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Reuters Health Information (2013-01-31): Nitrofurantoins may pose little risk of birth defects

Clinical

Nitrofurantoins may pose little risk of birth defects

Last Updated: 2013-01-31 17:45:11 -0400 (Reuters Health)

NEW YORK (Reuters Health) - Nitrofurantoins may hold little risk for birth defects when taken during pregnancy, a large observational study in Norway suggests.

The risk of jaundice climbed when infants were exposed to nitrofurantoins during their last 30 days in utero. Otherwise, the antimicrobial drugs, commonly prescribed for urinary tract infection, were not associated with negative pregnancy outcomes or perinatal complications when given in pregnancy, including the first trimester, according to Dr. Hedvig Nordeng and colleagues at the University of Oslo and the Norwegian Institute of Public Health.

The researchers published the results in the February edition of the journal Obstetrics and Gynecology, available online now.

"It's very reassuring that there is probably not any risk of major congenital malformation associated with nitrofurantoin exposure in the first trimester," Dr. Michael Greene, OB-GYN at Massachusetts General Hospital, Boston, Mass., who was not involved in the study, told Reuters Health by phone.

Dr. Nordeng's team studied a Norwegian national birth registry and a national prescription database to find 5,794 women exposed to nitrofurantoins at different stages during their pregnancy. They compared the patients to 20,643 women who were treated for UTI with a different antimicrobial drug as a control group, and also to 130,889 women who were not exposed to antimicrobials during their pregnancy.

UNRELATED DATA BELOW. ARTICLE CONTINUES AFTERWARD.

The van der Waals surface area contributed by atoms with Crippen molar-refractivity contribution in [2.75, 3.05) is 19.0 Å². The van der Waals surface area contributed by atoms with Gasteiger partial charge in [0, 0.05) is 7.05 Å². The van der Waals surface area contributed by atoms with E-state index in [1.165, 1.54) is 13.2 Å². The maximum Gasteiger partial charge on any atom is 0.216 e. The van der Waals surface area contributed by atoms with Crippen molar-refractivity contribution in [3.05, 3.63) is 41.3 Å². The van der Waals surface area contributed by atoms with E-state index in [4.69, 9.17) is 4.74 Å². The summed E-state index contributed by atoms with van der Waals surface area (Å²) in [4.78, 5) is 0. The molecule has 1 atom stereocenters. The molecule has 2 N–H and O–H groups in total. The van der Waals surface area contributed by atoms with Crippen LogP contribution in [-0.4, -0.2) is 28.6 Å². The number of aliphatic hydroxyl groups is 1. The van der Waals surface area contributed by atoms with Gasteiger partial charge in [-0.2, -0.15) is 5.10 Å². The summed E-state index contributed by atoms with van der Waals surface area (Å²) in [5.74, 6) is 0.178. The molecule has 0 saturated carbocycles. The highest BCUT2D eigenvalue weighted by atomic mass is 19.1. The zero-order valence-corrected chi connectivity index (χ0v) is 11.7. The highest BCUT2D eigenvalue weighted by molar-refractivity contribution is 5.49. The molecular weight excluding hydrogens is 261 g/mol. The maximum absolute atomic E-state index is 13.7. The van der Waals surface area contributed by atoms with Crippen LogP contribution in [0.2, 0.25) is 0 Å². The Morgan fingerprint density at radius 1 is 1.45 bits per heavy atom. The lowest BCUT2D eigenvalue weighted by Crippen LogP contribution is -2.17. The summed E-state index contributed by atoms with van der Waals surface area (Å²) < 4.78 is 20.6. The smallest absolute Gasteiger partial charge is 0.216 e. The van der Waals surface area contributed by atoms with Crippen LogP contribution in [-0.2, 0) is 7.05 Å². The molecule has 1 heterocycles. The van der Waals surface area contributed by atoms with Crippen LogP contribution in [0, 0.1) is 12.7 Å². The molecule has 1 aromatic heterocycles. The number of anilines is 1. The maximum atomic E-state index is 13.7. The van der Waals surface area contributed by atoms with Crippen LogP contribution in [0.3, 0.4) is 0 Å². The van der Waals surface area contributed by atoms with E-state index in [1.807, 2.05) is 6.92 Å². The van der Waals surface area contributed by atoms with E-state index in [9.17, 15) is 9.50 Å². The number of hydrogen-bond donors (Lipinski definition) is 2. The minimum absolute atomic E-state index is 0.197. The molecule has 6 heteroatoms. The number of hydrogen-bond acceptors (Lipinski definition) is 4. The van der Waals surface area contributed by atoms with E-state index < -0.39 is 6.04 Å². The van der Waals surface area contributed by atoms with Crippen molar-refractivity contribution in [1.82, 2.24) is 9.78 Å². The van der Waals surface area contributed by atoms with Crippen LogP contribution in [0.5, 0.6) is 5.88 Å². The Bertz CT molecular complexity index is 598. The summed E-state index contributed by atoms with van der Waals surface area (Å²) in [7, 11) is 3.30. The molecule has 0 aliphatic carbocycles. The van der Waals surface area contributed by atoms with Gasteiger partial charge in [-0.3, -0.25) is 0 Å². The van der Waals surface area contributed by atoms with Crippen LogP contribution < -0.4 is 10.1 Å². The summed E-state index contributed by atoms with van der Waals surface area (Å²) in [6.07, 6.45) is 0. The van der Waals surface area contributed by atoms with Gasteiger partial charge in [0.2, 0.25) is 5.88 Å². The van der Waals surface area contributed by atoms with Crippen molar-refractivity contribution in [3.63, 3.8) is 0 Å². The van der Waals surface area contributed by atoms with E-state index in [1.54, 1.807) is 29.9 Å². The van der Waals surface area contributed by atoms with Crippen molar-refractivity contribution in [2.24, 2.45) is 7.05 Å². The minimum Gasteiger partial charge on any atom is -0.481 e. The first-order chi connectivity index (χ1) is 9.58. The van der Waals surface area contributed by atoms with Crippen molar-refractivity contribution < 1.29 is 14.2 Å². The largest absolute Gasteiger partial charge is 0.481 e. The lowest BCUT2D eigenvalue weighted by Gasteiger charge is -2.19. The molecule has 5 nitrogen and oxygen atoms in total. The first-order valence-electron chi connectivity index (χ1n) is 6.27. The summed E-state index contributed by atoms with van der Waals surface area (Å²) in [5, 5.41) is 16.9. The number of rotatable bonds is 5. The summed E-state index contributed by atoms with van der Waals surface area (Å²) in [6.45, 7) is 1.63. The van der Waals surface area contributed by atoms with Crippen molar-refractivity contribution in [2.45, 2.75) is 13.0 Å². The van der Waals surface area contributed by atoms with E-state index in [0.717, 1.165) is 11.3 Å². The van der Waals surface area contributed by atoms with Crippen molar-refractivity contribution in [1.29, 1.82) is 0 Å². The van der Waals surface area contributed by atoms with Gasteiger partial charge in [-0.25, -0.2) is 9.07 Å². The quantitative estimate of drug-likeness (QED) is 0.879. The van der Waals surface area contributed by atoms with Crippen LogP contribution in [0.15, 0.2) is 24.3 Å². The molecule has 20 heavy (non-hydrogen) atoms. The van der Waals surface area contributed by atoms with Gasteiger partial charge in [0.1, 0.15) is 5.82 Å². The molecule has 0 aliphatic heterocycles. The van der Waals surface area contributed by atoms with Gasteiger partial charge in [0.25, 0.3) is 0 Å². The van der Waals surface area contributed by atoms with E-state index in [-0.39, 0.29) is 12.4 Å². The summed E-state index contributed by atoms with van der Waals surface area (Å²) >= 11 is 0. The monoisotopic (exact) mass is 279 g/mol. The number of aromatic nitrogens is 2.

The researchers first looked at 1,334 women exposed to nitrofurantoins in the first trimester and found no higher risk of major malformations or cardiovascular defects compared the other two control groups. Those control groups included 5,800 women exposed to pivmecillinam to treat UTI, and more than 130,000 who were not exposed.

Then, looking at exposures at any time throughout pregnancy, the researchers found no associations with negative outcomes, with the exception of jaundice. The rate of jaundice with in utero exposure to nitrofurantoin within 30 days of delivery was 10.8%, compared to 8.8% in infants exposed to other antimicrobials and 8.1% in unexposed infants. The differences were statistically significant.

Dr. Nordeng's research apparently contradicts results from a study published in 2009 in JAMA Pediatrics (formerly Archives of Pediatric & Adolescent Medicine) by Dr. Krista Crider and colleagues at the U.S. Centers for Disease Control and Prevention in Atlanta, Georgia.

Dr. Crider's study found that nitrofurantoins were associated with malformations, including eye defects, cleft lip and palate, and cardiovascular defects.

The discrepancy may lie in the differences between the two studies' designs and sample sizes, Dr. Nordeng says. For example, Dr. Crider's team asked women to report on their medication retrospectively. That method may be more error-prone than using a prescription database like the Norwegian study did, Dr. Nordeng says.

Another consideration may be that Dr. Crider's study found modest effect sizes, Dr. Greene says.

"Nobody really got terribly bent out of shape when the Crider paper was published and they didn't stop prescribing these things. I would say that in the big picture, the Crider paper is consistent with the Nordeng study," Dr. Greene said.

Dr. Crider declined to comment, saying that as a CDC employee she is not permitted to comment on other people's research.

"Our results, however, are in accordance with most published studies where there was no increased risk for birth defects when women took nitrofurantoin," Dr. Nordeng said.

He added, "Women need to know that treatment of UTI in pregnancy with antibiotics has clear maternal and fetal benefits."

SOURCE: http://bit.ly/WB8gFq

Obstet Gynecol 2013.

 
 
 
 
                 
 
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